Basic Tax Tips about Hobbies
You must report on your tax return the income you earn from a hobby. The rules for how you report the income and expenses depend on whether the activity is a hobby or a business. There are special rules and limits for deductions you can claim for a hobby. Here are five tax tips you should know about hobbies:
1. Is it a Business or a Hobby? A key feature of a business is that you do it to make a profit. You often engage in a hobby for sport or recreation, not to make a profit. You should consider these factors when you determine whether your activity is a hobby. Make sure to base your determination on all the facts and circumstances of your situation.
Question: How do you distinguish between a business and a hobby?
In making the distinction between a hobby or business activity, all facts and circumstances with respect to the activity are taken into account. No one factor alone is decisive. The most common factors which should normally be considered to establish that the activity is a business engaged in making a profit are the following:
- Whether you carry on the activity in a businesslike manner.
- Whether the time and effort you put into the activity indicate you intend to make it profitable.
- Whether you depend on income from the activity for your livelihood.
- Whether your losses are due to circumstances beyond your control (or are normal in the startup phase of your type of business).
- Whether you change your methods of operation in an attempt to improve profitability.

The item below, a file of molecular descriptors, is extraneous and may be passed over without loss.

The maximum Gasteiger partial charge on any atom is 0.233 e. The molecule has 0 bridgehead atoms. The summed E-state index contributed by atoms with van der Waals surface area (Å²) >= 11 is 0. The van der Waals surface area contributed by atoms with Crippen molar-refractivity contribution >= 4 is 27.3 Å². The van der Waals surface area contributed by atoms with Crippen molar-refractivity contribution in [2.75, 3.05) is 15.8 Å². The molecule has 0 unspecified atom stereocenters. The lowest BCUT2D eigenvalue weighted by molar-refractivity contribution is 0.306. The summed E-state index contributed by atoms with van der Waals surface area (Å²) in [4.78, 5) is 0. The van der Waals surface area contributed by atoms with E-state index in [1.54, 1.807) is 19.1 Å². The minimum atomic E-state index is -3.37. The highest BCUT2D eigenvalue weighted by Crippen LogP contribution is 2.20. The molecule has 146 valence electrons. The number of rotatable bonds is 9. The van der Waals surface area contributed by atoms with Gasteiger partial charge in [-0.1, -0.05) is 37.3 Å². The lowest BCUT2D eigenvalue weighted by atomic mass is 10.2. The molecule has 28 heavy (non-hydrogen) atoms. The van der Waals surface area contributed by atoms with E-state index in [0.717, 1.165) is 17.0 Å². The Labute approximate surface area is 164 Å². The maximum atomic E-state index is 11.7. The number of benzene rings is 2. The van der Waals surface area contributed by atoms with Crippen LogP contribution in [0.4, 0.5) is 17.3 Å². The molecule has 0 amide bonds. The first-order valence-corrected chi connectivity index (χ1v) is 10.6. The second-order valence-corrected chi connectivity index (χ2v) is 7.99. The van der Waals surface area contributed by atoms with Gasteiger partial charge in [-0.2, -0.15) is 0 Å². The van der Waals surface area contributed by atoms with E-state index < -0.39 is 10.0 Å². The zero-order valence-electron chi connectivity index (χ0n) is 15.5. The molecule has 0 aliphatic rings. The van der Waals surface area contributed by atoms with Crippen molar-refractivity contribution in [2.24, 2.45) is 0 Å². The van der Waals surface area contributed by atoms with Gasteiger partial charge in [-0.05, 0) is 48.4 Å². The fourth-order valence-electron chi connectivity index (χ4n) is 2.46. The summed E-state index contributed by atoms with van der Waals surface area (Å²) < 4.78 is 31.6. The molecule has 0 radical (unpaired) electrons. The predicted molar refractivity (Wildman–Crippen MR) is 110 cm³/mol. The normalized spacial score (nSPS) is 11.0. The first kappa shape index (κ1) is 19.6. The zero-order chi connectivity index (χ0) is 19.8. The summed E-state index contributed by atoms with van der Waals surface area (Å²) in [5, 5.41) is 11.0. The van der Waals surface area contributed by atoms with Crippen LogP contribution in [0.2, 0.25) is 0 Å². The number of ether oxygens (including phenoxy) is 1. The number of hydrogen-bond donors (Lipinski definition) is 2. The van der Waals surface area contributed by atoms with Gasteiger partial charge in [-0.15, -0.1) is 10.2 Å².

- Whether you, or your advisors, have the knowledge needed to carry on the activity as a successful business.
- Whether you were successful in making a profit in similar activities in the past.
- Whether the activity makes a profit in some years, and how much profit it makes.
- Whether you can expect to make a future profit from the appreciation of the assets used in the activity.
Additional information on this topic is available in section 1.183-2 (b) of the Federal Tax Regulations.
2. Allowable Hobby Deductions. Within certain limits, you can usually deduct ordinary and necessary hobby expenses. An ordinary expense is one that is common and accepted for the activity. A necessary expense is one that is appropriate for the activity.
3. Limits on Hobby Expenses. Generally, you can only deduct your hobby expenses up to the amount of hobby income. If your hobby expenses are more than your hobby income, you have a loss from the activity. You can’t deduct the loss from your other income.
4. How to Deduct Hobby Expenses. You must itemize deductions on your tax return in order to deduct hobby expenses. Your expenses may fall into three types of deductions, and special rules apply to each type. See of Publication 535 for the rules about how you claim them on Schedule A, Itemized Deductions.
For more about ‘not-for-profit’ rules see Publication 535, Business Expenses or contact our office.
Excerpt from IRS Summertime Tax Tip 2014-15